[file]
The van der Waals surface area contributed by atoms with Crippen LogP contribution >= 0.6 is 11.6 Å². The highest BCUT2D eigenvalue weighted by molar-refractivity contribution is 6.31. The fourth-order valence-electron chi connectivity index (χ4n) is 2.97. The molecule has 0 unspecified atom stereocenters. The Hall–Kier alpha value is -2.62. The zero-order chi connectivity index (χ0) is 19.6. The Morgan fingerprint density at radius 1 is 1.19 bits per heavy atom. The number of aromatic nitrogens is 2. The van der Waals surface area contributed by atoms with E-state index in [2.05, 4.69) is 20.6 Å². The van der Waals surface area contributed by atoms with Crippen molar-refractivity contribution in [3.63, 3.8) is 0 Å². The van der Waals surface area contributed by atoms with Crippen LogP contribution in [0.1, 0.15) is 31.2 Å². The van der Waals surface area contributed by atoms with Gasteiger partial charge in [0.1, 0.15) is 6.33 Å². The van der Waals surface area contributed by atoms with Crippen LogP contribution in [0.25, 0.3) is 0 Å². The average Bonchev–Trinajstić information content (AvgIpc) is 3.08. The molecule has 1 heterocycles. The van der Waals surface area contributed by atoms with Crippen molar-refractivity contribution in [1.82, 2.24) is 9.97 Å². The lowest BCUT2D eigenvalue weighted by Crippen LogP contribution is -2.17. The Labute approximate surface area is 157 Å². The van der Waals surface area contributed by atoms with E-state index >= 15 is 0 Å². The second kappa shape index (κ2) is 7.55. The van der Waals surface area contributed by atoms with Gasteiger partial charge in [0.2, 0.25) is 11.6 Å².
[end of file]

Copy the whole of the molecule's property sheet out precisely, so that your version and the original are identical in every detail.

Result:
The van der Waals surface area contributed by atoms with Crippen LogP contribution >= 0.6 is 11.6 Å². The highest BCUT2D eigenvalue weighted by molar-refractivity contribution is 6.31. The fourth-order valence-electron chi connectivity index (χ4n) is 2.97. The molecule has 0 unspecified atom stereocenters. The Hall–Kier alpha value is -2.62. The zero-order chi connectivity index (χ0) is 19.6. The Morgan fingerprint density at radius 1 is 1.19 bits per heavy atom. The number of aromatic nitrogens is 2. The van der Waals surface area contributed by atoms with E-state index in [2.05, 4.69) is 20.6 Å². The van der Waals surface area contributed by atoms with Crippen molar-refractivity contribution in [3.63, 3.8) is 0 Å². The van der Waals surface area contributed by atoms with Crippen LogP contribution in [0.1, 0.15) is 31.2 Å². The van der Waals surface area contributed by atoms with Gasteiger partial charge in [0.1, 0.15) is 6.33 Å². The van der Waals surface area contributed by atoms with Crippen LogP contribution in [0.25, 0.3) is 0 Å². The average Bonchev–Trinajstić information content (AvgIpc) is 3.08. The molecule has 1 heterocycles. The van der Waals surface area contributed by atoms with Crippen molar-refractivity contribution in [1.82, 2.24) is 9.97 Å². The lowest BCUT2D eigenvalue weighted by Crippen LogP contribution is -2.17. The Labute approximate surface area is 157 Å². The van der Waals surface area contributed by atoms with E-state index >= 15 is 0 Å². The second kappa shape index (κ2) is 7.55. The van der Waals surface area contributed by atoms with Gasteiger partial charge in [0.2, 0.25) is 11.6 Å².